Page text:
- Sit On Top or Sit Inside Kayak? Live in a place where the water temperature is never warm enough to want to be wet? A SIK will probably make you happier. Live in a place where the whole point of kayaking is to get wet and beat the heat? A SOT is your best bet. Anywhere in-between it isn’t so obvious. We chose SOT kayaks because they are stable, easy to get back into if you fall or deliberately get off in the water and never need manual bilge pumping or sponging to remove water inside. I also really wanted a lawn chair style seat for comfort for long stretches of fishing or wildlife photography and the SOT’s had more seat options. I don’t know that I’ll end up doing much, or any, standup fishing but my SOT Pelican The Catch 120 NXT is stable enough for standing in calm waters if you have decent balance. Judith’s Ocean Kayak Venus 10 is not stable enough for standing but is stable enough for just about anyone to operate without tipping over. Mine is slower, hers is faster. Not a problem except when I’m trying to keep up with her on longer paddling adventures.
- Accessories and Rigging are the great temptations of kayak shopping. A fishing / angler kayak with rod holders, gear tracks and a comfy seat will tempt you if you are at all inclined to try kayak fishing. It may be your best choice but think carefully about what you’ll use the kayak for most. If fishing will be a once in a while thing and paddling the circumference of the lake for exercise and the peace of the outdoors will be a frequent thing, you’ll probably regret a full-on fishing kayak. Likewise, if fishing really will be the majority use, you will not be happy with your purchase if you go for a fast, sleek kayak with little storage and poor stability.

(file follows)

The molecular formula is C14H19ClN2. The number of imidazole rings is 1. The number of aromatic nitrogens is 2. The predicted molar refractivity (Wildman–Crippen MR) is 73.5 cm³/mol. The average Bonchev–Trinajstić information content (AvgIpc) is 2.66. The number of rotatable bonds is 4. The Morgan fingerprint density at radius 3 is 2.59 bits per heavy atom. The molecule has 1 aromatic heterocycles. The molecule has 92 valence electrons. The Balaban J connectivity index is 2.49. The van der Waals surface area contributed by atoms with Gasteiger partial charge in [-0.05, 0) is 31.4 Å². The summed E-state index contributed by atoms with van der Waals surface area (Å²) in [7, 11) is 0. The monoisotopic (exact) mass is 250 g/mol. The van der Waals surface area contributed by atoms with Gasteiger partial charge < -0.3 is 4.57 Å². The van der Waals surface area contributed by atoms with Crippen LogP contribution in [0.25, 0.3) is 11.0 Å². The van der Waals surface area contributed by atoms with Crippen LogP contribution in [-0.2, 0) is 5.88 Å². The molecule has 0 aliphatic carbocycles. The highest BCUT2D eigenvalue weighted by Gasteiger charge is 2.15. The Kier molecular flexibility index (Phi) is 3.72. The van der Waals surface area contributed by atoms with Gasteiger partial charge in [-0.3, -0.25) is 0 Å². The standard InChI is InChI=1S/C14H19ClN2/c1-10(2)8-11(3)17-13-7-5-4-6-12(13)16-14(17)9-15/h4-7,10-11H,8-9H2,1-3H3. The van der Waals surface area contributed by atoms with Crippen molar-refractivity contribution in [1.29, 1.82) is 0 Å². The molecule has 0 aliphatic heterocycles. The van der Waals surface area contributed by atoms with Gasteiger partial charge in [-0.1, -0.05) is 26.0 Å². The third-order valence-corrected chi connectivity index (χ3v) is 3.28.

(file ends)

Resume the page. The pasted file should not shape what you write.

- Where will you use the kayak? Flat water on small to medium local lakes and ponds calls for a faster, medium length and width kayak that is truly a general purpose recreational kayak. Local creeks, a little mild whitewater and smaller ponds? A shorter, more maneuverable kayak will be a good choice unless you’re very heavy. Large lakes and ocean bays? A long, fast boat, with a spray skirt if a SIK, safety features, a bilge pump, plenty of storage and some training / practice for rolling the kayak and exiting, clearing water and re-entering in open water are called for.
- How will you transport the kayak? I mentioned that we don’t live on the water so we need to transport our kayaks every time we use them. We use two sets of Yakima JayLow Folding J-bar style kayak carriers to transport our kayaks on the roof rack of our 4Runner. The higher you’ll have to lift your kayaks, the more you’ll appreciate lighter models.
- There are days when I wish I had a step stool along but I generally just stand on the door treads and rear tires. I stage the straps in advance to make things easier. Read about our transportation approach.
- If you have a pickup, you might consider kayaks that are short enough to be strapped into the bed or a trailer hitch mounted bed extender for longer kayaks.
- If you have a car, a roof rack may still be an option or you might just use a more temporary kit with foam blocks and straps that run through the windows. For larger kayaks, we have used the foam block kit from Malone. We’ve even used a pair of those to move a Sunfish sailboat on top of the 4Runner. On small cars, the foam blocks are usually good for one kayak but carrying two will require racks that carry the kayaks on their sides. Even on larger SUVs, two kayaks are a tight fit if one or both are wider, fishing style kayaks. We needed to put at least one of them sideways to comfort fit Judith’s narrow Venus 10 next to my wider The Catch 120 NXT on the 4Runner.
- Style matters too. You want a kayak you’ll like the look of whether that is about what color it is and how it matches your car, its shape or other things that appeal to you. Just don’t let style lead you to a kayak that you won’t use much because of the more important attributes above.